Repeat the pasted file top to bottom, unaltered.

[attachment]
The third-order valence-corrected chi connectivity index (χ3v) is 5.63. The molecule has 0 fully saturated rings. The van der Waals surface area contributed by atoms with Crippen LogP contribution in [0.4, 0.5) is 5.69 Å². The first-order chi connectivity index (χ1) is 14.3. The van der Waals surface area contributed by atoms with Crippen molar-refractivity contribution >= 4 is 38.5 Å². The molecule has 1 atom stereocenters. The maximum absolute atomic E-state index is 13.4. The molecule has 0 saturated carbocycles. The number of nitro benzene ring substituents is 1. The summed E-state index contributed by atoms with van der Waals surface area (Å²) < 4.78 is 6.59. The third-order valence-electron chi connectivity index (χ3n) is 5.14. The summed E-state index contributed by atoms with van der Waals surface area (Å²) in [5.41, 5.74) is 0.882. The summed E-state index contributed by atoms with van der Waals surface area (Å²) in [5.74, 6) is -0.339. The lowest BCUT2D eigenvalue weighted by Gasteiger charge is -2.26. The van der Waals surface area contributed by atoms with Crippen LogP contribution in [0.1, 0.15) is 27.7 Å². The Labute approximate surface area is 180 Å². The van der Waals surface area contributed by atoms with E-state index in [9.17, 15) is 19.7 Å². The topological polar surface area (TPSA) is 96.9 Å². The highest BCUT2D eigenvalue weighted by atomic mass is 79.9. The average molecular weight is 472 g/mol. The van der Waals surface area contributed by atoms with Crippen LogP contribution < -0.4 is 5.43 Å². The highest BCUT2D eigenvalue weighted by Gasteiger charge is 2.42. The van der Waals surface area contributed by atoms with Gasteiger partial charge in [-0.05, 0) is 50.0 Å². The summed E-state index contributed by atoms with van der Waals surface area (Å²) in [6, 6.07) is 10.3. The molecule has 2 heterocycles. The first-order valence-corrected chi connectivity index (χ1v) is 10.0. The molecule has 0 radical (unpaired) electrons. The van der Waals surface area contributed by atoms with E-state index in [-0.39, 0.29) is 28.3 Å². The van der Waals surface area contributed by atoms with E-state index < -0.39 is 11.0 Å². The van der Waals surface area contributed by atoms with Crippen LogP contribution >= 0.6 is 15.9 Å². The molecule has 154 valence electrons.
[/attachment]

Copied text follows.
The third-order valence-corrected chi connectivity index (χ3v) is 5.63. The molecule has 0 fully saturated rings. The van der Waals surface area contributed by atoms with Crippen LogP contribution in [0.4, 0.5) is 5.69 Å². The first-order chi connectivity index (χ1) is 14.3. The van der Waals surface area contributed by atoms with Crippen molar-refractivity contribution >= 4 is 38.5 Å². The molecule has 1 atom stereocenters. The maximum absolute atomic E-state index is 13.4. The molecule has 0 saturated carbocycles. The number of nitro benzene ring substituents is 1. The summed E-state index contributed by atoms with van der Waals surface area (Å²) < 4.78 is 6.59. The third-order valence-electron chi connectivity index (χ3n) is 5.14. The summed E-state index contributed by atoms with van der Waals surface area (Å²) in [5.41, 5.74) is 0.882. The summed E-state index contributed by atoms with van der Waals surface area (Å²) in [5.74, 6) is -0.339. The lowest BCUT2D eigenvalue weighted by Gasteiger charge is -2.26. The van der Waals surface area contributed by atoms with Crippen LogP contribution in [0.1, 0.15) is 27.7 Å². The Labute approximate surface area is 180 Å². The van der Waals surface area contributed by atoms with E-state index in [9.17, 15) is 19.7 Å². The topological polar surface area (TPSA) is 96.9 Å². The highest BCUT2D eigenvalue weighted by atomic mass is 79.9. The average molecular weight is 472 g/mol. The van der Waals surface area contributed by atoms with Crippen LogP contribution < -0.4 is 5.43 Å². The highest BCUT2D eigenvalue weighted by Gasteiger charge is 2.42. The van der Waals surface area contributed by atoms with Gasteiger partial charge in [-0.05, 0) is 50.0 Å². The summed E-state index contributed by atoms with van der Waals surface area (Å²) in [6, 6.07) is 10.3. The molecule has 2 heterocycles. The first-order valence-corrected chi connectivity index (χ1v) is 10.0. The molecule has 0 radical (unpaired) electrons. The van der Waals surface area contributed by atoms with E-state index in [-0.39, 0.29) is 28.3 Å². The van der Waals surface area contributed by atoms with E-state index < -0.39 is 11.0 Å². The van der Waals surface area contributed by atoms with Crippen LogP contribution >= 0.6 is 15.9 Å². The molecule has 154 valence electrons.